Sonny is pretty much worried about the reaction of all of his peers when he befriends Quentin. As he notes,
"I didn't have much of a reputation at Big Creek, but it was still better than Quentin's."
Sonny first worries that if the football boys see him shake hands with Quentin, they would accuse him of holding hands with the outcast. Also, as Roy Lee points out, if Dorothy Plunk, the girl he likes, see him hanging out with Quentin, she will most likely "lose interest" in him. Even Roy Lee, who shares a position with Sonny on the fringes of popular high school society, asks him, "What were you talking to that moron Quentin for?" All in all, Sonny is afraid that by befriending Quentin, he will ruin his own tenuous standing in the high school social hierarchy altogether.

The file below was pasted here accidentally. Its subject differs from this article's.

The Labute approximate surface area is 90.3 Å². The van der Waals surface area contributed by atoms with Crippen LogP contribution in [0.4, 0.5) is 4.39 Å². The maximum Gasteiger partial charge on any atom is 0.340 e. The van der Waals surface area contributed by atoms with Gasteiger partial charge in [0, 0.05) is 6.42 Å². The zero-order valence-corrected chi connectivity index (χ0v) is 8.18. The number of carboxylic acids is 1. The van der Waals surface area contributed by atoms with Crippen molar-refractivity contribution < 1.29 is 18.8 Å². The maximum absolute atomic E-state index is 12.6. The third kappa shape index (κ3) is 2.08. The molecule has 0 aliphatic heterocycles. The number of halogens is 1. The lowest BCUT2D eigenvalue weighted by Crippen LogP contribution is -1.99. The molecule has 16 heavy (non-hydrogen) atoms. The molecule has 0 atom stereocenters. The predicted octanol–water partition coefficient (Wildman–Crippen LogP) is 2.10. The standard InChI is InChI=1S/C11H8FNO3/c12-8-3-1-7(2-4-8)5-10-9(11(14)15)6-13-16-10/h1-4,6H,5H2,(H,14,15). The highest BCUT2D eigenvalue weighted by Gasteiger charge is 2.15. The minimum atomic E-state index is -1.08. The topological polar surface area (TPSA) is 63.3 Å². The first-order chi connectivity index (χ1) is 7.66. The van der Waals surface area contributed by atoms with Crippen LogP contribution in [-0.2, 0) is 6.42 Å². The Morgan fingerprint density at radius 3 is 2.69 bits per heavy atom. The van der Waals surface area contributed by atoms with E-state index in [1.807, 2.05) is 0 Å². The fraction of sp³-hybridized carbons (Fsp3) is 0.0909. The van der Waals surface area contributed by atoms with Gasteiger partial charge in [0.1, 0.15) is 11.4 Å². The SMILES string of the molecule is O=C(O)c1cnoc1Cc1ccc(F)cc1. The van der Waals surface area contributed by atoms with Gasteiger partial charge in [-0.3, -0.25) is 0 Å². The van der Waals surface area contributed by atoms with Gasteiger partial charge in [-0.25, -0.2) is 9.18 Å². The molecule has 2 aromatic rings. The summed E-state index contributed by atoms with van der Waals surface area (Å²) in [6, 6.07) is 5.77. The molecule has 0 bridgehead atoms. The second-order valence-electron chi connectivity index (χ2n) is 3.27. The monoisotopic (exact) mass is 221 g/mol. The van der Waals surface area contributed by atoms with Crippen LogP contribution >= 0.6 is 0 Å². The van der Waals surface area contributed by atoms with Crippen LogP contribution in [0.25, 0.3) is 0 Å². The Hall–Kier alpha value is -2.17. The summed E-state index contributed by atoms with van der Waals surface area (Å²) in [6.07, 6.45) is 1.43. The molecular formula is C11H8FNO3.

Quentin is a loner, and considered to be "the class joke." He uses "a lot of big words" and often speaks with an affected British accent, and he avoids any sort of physical activity by malingering and making excuses. Quentin is also arrogant, and everyone, including Sonny, makes fun of him. Still, Sonny sees him as some sort of genius, and solicits his help because he desperately needs his direction in achieving his goal of making a rocket. Quentin, on his part, agrees to work with Sonny because, although he too has dreamed of making a rocket, he knows that in order to be successful, he must have the cooperation of others. Quentin recognizes that he lacks the leadership skills that Sonny has to get others to work with him. In Quentin's eyes, the partnership will be mutually beneficial, and will enable both boys to participate in the invention of a viable, working rocket.